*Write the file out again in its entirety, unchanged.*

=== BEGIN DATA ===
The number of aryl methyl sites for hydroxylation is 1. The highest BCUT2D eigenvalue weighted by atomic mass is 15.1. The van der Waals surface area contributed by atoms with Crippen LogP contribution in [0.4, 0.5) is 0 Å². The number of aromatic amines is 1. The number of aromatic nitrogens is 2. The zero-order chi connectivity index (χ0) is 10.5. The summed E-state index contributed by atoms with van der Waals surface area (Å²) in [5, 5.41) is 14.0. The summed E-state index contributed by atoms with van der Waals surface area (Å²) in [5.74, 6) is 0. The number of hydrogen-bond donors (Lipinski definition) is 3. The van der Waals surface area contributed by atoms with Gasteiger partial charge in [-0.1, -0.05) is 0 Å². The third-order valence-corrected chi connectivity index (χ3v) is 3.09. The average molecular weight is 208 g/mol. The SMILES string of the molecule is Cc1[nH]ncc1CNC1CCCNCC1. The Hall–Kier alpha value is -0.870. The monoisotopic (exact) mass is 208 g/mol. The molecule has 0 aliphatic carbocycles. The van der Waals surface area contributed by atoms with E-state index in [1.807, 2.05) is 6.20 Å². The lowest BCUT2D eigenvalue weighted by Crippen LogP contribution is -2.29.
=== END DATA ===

The number of aryl methyl sites for hydroxylation is 1. The highest BCUT2D eigenvalue weighted by atomic mass is 15.1. The van der Waals surface area contributed by atoms with Crippen LogP contribution in [0.4, 0.5) is 0 Å². The number of aromatic amines is 1. The number of aromatic nitrogens is 2. The zero-order chi connectivity index (χ0) is 10.5. The summed E-state index contributed by atoms with van der Waals surface area (Å²) in [5, 5.41) is 14.0. The summed E-state index contributed by atoms with van der Waals surface area (Å²) in [5.74, 6) is 0. The number of hydrogen-bond donors (Lipinski definition) is 3. The van der Waals surface area contributed by atoms with Gasteiger partial charge in [-0.1, -0.05) is 0 Å². The third-order valence-corrected chi connectivity index (χ3v) is 3.09. The average molecular weight is 208 g/mol. The SMILES string of the molecule is Cc1[nH]ncc1CNC1CCCNCC1. The Hall–Kier alpha value is -0.870. The monoisotopic (exact) mass is 208 g/mol. The molecule has 0 aliphatic carbocycles. The van der Waals surface area contributed by atoms with E-state index in [1.807, 2.05) is 6.20 Å². The lowest BCUT2D eigenvalue weighted by Crippen LogP contribution is -2.29.